During World War I, three Portuguese kids met the Virgin Mary. I'm not sure why people paid attention. Kids say a lot of dumb stuff. My kid, for instance, claimed to have an invisible sister named Marceline last month. I laughed at her, and I was correct to do so. Early 20th-Century Portugal was a different time and place, and for whatever reason, these kids were big news.
The kids told people to go hang out in a field and await a miracle. And over the course of months, people waited. About a hundred thousand of them travelled to Cova da Iria. Newspapers sent reporters to cover the event.
Then, on October 13, 1917, something happened. Nobody is sure what. The Catholic Church now refers to this event as "The Miracle of the Sun". Of the people who experienced it:
- One third of them saw something freaky happen to the sun. It flashed different colours, or zig-zagged across the sky, or two suns appeared.
- One third of them experienced conflicting weirdness, like their wet clothes drying spontaneously.
- And a third of them saw a bunch of crazy idiots losing their minds over nothing.
Charlie failed to get any of his kids to become scientists. But I inherited his sceptical mind. In the aughts, I was burned by unsourced left-wing, libertarian websites, and I honed my bullshit sensor. I like my ability to sniff the false garbage that circulates on Facebook, and I like the idea that we can prove stuff by testing it. I like the label of "sceptic".
I also want to believe in magic. When I was a kid, I loved the stories of trolls lurking under mountains in D'Aulaire's Book of Trolls. In my twenties, I became entranced with H.P. Lovecraft's tales and their moral that unspeakable terror lies beyond the borders of human knowledge. Now, I write my own stories, and all of them are supernatural.
That, and I've seen some weird shit. I had an out-of-body experience when I stopped breathing on an operating table. I've seen ghosts. I've felt tingling energy flowing through a woman's fingers into my back. I've stepped into rooms and glades, knowing that their was an invisible presence with me. These are not the words of a sceptic.
I desperately want magic to be real. My senses tell me that it is. Yet science consistently refutes ghosts and energy and chi. My cousin once shared somebody's theory with me that since science never detects the supernatural, it must be very rare. Brain misinterpretation of data and mental illness, however, are very common. Therefore, most people who see supernatural things are either mistaken or crazy.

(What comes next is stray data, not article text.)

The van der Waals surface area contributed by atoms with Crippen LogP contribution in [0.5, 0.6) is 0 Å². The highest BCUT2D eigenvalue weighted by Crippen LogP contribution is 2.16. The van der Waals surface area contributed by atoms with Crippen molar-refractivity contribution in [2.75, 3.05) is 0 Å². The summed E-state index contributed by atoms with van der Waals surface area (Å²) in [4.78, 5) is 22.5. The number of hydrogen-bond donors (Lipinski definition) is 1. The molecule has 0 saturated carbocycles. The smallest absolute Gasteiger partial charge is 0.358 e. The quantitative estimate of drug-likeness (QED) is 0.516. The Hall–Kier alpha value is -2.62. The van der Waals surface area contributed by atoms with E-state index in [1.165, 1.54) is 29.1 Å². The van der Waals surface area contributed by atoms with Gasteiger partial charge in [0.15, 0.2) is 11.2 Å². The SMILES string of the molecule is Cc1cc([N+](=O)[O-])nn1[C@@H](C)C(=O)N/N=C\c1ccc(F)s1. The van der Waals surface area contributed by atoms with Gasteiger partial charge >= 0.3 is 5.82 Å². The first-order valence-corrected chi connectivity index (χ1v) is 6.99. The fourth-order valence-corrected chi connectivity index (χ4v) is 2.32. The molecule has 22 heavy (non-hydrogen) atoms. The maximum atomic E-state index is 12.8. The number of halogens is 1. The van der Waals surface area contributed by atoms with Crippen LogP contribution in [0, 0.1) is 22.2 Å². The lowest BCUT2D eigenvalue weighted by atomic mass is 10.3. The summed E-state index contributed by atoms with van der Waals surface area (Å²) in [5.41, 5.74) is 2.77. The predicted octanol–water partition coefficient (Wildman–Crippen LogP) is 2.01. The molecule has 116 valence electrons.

So that's me. I couldn't have seen my dead friend Nick looking down from his old apartment window on Broadway. I saw some other guy who looked like him and my brain filled in the rest.
At this point, I want to repeat a phrase beloved by alternative and pseudo-scientific therapies everywhere. If you're a sceptic, you'll hate this: "(fill in the blank) harnesses the body's remarkable ability to heal itself." This phrase makes my skin crawl. But it's pretty much the only scientific evidence for magic that I can think of.
I'm talking about the placebo effect. If you give a sugar pill to a group of people and tell them it will cure their illness, a bunch of them will get better. Who do placebos affect? Henry K. Beecher, the scientist who practically wrote the book on the placebo effect, said that they affect about one in three people. Here's another funny one. There's also such a thing as a noncebo. This is a harmless substance that, if the patient believes it is bad, will have detrimental effects.
What is central to placebos and noncebos is that they hinge on belief. They help or harm because people believe they will. The reason it works is something to do with expectation, but the science seems really fuzzy. The point is that your health is, to a large part, subjective. If you truly believe that acupuncture, reiki, or cutting gluten out of your diet will make you healthy, it might. Even if you think that you will be healed by sneaking into the Vatican and taking a draught from the Pope's toilet, there is a one in three chance that it will work. Belief!
So let me express my own beliefs. I believe that the placebo effect is magic. I believe that the Miracle of the Sun was magic. I believe that ghosts and chi energy are magic. And I believe that these things can exist alongside science.
The immanent physician, Dean Ornish, made a quote about science that I like. He said, "A valid scientific theory is predictive, verifiable, and replicable. To me, that's beautiful." In the spirit of that, allow me to give magic the same treatment.
Magic is unpredictable, unverifiable, and subjective.
Magic can never be quantified by science, because there is never any guarantee that it will work, even in the hands a master. When it works, it sometimes doesn't work as advertised. Furthermore, because magic is subjective, the presence of sceptical minds makes it less likely to work. One person will see two suns rising and be moved to prostrate tears, while another will observe nothing.
Science is great. It has elevated our humble species. We live longer, we build astounding things, and we rule the planet. It provides a great baseline for existing on earth.
However, sometimes weird shit happens. When magic occurs, it is awe-inspiring, terrifying and cathartic. It is wonder at seeing two suns rise. It is inexplicable terror in a lonely place that makes your heart pound. It is a terminal cancer patient beating the disease. It can change your life, or become your reason for living. If you refuse to believe in miracles, it makes them less likely to happen to you.